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POWLESS o@ca.on.york_county.toronto.globe_and_mail 2003-05-27 published
POWLESS, Alex Ross September 29, 1926 - May 26, 2003.
Peacefully, surrounded by his loving family, at the Willett Hospital, in Paris, Ontario, at 5: 00 a.m., on Monday, May 26, 2003, Alex Ross POWLESS, in his 77th year, went to meet his creator after several months of illness. Ross was born in Ohsweken on the Six Nations Reserve on September 29, 1926. Ross was a devoted husband and loving father and was married to Margaret Wilma POWLESS (nee BOMBERRY) for 55 years. Together they raised 14 children, 27 grandchildren and 7 great grandchildren. Ross was predeceased by his sons: Victor in 1955, Gaylord in 2001 and Gregory in 2002, his parents: Chauncey and Jessie, and his siblings: Mary Ella and Alice Maracle, Amy and Maude Martin, and Raymond and Jean Powless.
Ross is survived by his loving wife Margaret Wilma POWLESS (nee BOMBERRY) and sister Vernice Maizie JONATHAN, and his children, including daughter in law Patti, Gail (Mark AYRES,) Gary, Audrey (Jim BOMBERRY), Harry, Arlene (Dan MARTIN), Richard (Effie PANOUSOS), Darryl (Naansii JAMIESON,) Karen (Jerry MARTIN,) Tony (Cheryle GIBSON,) Jeffery, and Jacqui baby (Ron LYNES.) Ross is a cherished uncle to many nieces and nephews.
Ross had a passion for hunting and also loved fishing, pool and playing cards. He demonstrated his love for his grandchildren in many ways. He's fondly remembered for making up nicknames for them. Ross' sense of humour and storytelling was renowned and he was often asked to speak at public functions because of it.
Ross POWLESS distinguished himself in lacrosse both as a player and a coach. He was a member of the Ontario and Canadian Lacrosse Hall of Fame and won four Mann Cups (Canadian Lacrosse Championships) with the Peterborough Timbermen from 1951 to 1954, including an Most Valuable Player award in 1953. Ross coached the Brantford Warriors to the Canadian Senior B Championship in 1968 and the Rochester Chiefs to a Can-Am Lacrosse League Championship in 1969. In 1974, Ross coached six of his sons on the Ontario First Nations Team, which captured the All Indian Nations Championship Cup.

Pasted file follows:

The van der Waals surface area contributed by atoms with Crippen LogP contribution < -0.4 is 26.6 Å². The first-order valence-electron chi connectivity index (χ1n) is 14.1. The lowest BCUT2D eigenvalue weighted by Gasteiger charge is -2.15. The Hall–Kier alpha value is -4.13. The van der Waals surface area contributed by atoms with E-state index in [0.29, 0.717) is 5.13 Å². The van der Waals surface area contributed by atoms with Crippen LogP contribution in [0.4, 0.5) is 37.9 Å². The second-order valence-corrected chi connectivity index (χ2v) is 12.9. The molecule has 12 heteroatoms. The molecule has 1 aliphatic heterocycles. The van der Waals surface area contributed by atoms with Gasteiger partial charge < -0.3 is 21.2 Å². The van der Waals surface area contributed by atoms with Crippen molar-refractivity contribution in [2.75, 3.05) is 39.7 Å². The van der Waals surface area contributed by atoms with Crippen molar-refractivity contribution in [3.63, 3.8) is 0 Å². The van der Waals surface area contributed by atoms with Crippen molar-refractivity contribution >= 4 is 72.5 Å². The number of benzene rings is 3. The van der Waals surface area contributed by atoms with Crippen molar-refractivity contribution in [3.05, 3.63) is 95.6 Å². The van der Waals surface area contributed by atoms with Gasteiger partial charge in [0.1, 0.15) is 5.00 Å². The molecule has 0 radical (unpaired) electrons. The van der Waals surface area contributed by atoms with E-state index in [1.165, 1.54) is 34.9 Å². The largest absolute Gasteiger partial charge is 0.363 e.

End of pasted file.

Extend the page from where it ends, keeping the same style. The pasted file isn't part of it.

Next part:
The family will honour his life with a visitation at Styres Funeral Home, Ohsweken after 7 p.m. Tuesday, May 27. Evening prayers 7 p.m. Wednesday, May 28 where Funeral Service will be held in the chapel on Thursday, May 29, 2003 at 2 p.m. Interment: St. Paul's Anglican Cemetery, Sour Springs Road. Memorial donations to the Canadian Diabetes Association, the Iroquois Lodge or the Canadian Cancer Society can be made in lieu of flowers.

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POWLESS o@ca.on.york_county.toronto.globe_and_mail 2003-05-28 published
Lacrosse star lauded as top Indian athlete
Wednesday, May 28, 2003 - Page R7
Brantford, Ontario -- Six Nations lacrosse legend Ross POWLESS, a member of the Canadian and Ontario lacrosse halls of fame, died Monday. He was 76.
Born in Ohsweken, Ontario, Mr. POWLESS played on four Mann Cup winning teams in the early 1950s. He won the most valuable player award in 1953 and twice won the Tom Longboat Award as the top Indian athlete in Canada.
After he retired, Mr. POWLESS went on to coach the Brantford Warriors to the Canadian Senior B Championship in 1968 and a year later led the Rochester Chiefs to the Can-Am Lacrosse League title. He also coached six of his sons -- Gaylord, Gary, Greg, Harry, Richard and Darryl -- on the Ontario First Nations team that captured the All Indian Nations Championship Cup in 1974.